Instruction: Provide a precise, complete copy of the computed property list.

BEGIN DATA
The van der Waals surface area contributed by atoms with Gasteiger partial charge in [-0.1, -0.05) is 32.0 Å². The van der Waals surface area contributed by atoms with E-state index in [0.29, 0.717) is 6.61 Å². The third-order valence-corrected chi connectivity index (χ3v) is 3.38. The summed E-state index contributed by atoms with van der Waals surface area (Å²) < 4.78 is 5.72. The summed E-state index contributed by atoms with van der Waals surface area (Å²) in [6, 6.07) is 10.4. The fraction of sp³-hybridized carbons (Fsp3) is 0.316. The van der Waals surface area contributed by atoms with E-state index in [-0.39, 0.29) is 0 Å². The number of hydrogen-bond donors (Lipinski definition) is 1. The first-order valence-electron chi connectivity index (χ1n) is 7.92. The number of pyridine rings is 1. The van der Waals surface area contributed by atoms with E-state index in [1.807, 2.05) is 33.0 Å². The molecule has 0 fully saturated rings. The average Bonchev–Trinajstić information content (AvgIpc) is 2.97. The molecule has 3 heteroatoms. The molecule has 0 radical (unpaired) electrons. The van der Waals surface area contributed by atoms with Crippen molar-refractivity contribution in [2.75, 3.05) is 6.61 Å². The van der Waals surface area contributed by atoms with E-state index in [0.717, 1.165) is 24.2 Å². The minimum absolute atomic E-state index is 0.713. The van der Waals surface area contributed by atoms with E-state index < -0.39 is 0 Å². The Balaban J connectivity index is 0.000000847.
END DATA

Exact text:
The van der Waals surface area contributed by atoms with Gasteiger partial charge in [-0.1, -0.05) is 32.0 Å². The van der Waals surface area contributed by atoms with E-state index in [0.29, 0.717) is 6.61 Å². The third-order valence-corrected chi connectivity index (χ3v) is 3.38. The summed E-state index contributed by atoms with van der Waals surface area (Å²) < 4.78 is 5.72. The summed E-state index contributed by atoms with van der Waals surface area (Å²) in [6, 6.07) is 10.4. The fraction of sp³-hybridized carbons (Fsp3) is 0.316. The van der Waals surface area contributed by atoms with E-state index in [-0.39, 0.29) is 0 Å². The number of hydrogen-bond donors (Lipinski definition) is 1. The first-order valence-electron chi connectivity index (χ1n) is 7.92. The number of pyridine rings is 1. The van der Waals surface area contributed by atoms with E-state index in [1.807, 2.05) is 33.0 Å². The molecule has 0 fully saturated rings. The average Bonchev–Trinajstić information content (AvgIpc) is 2.97. The molecule has 3 heteroatoms. The molecule has 0 radical (unpaired) electrons. The van der Waals surface area contributed by atoms with Crippen molar-refractivity contribution in [2.75, 3.05) is 6.61 Å². The van der Waals surface area contributed by atoms with E-state index in [0.717, 1.165) is 24.2 Å². The minimum absolute atomic E-state index is 0.713. The van der Waals surface area contributed by atoms with E-state index < -0.39 is 0 Å². The Balaban J connectivity index is 0.000000847.